Spell-check Can't Help You

Try Not to Slip on 'Peel' and 'Peal'

The eyes are peeled, but the peals are of laughter

The words peel and peal are among the many unhelpfully homophonous pairs of English words. In conversation, it matters not which one has the ea and which one has the two e's, but in writing, a context calling for one but showing the other can produce a sentence that looks, well, wrong. No worries: we're going to help you get them all right.

peel vs peal banana peel photo

Of course, a fall caused by a banana 'peel' might provoke 'peals' of laughter.

Peel is commonly used as a noun and as a verb, with both coming ultimately from the Latin word pilare, meaning "to remove the hair from." Peel as a noun is easily applied in the produce section of the grocery store, where we encounter items with peels all about: a peel is the skin or rind of a fruit, such as those found on bananas, apples, and oranges. The related verb has broader use, some of it close to the noun use: to peel a fruit or vegetable is to remove its peel or skin. But peeling can also be about stripping off other outer layers, such as labels from cans or paint from walls. The verb has over the years developed extended figurative uses, as when someone or something that breaks off from a group or formation is said to have "peeled off," or when a vehicle speeding away is described as having "peeled out."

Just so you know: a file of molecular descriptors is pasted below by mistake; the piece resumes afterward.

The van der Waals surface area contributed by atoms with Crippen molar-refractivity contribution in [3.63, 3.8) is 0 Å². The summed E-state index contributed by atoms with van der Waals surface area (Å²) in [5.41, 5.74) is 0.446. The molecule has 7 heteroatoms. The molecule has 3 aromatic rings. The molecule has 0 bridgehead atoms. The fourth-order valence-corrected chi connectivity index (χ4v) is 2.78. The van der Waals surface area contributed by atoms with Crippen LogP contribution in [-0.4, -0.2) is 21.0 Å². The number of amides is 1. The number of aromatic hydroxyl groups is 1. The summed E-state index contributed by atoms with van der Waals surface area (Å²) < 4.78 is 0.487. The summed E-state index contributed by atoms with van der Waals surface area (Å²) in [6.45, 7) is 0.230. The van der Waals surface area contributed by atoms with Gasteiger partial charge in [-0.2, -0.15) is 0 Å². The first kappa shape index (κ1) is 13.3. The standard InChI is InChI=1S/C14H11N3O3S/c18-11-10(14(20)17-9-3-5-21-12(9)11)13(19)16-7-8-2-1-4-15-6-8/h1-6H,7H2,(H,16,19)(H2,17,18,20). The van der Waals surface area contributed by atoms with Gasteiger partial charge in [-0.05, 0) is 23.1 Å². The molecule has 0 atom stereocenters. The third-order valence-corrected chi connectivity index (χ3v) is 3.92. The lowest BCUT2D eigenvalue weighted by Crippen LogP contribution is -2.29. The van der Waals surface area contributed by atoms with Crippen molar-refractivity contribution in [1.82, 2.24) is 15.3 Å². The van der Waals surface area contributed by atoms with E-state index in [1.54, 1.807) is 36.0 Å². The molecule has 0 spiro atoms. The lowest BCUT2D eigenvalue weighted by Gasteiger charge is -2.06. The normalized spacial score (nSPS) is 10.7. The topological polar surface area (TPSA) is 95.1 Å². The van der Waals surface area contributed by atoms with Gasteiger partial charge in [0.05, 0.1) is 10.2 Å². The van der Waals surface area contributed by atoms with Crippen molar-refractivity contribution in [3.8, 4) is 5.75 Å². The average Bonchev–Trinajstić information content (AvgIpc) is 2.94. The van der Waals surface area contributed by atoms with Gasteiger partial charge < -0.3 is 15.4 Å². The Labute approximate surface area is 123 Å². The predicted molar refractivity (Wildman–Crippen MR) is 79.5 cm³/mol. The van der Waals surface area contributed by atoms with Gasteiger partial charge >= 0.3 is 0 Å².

The verb peel is also the word in the phrase about being watchful: keep your eyes peeled. The implication is that eyes are open, with vision unhindered by eyelids or anything else.

Peal, on the other hand, is typically seen in action as a noun referring to (historically, mostly) the loud ringing of bells, as in "the peal of wedding bells," or to a loud sound or succession of sounds, as in "peals of laughter" and "peals of thunder." A verb peal exists as well, with the meanings "to give out peals" and "to utter or give forth loudly," but the noun is far more common. Both have their origin in the Middle English word appeal, meaning "summons to church."

Confusion between these two terms mostly occurs in their extended uses. To keep your sentences looking right, remember this: sounds are "peals," be they of laughter or thunder, and eyes are kept "peeled" if the bearer of the eyes doesn't want to miss something.



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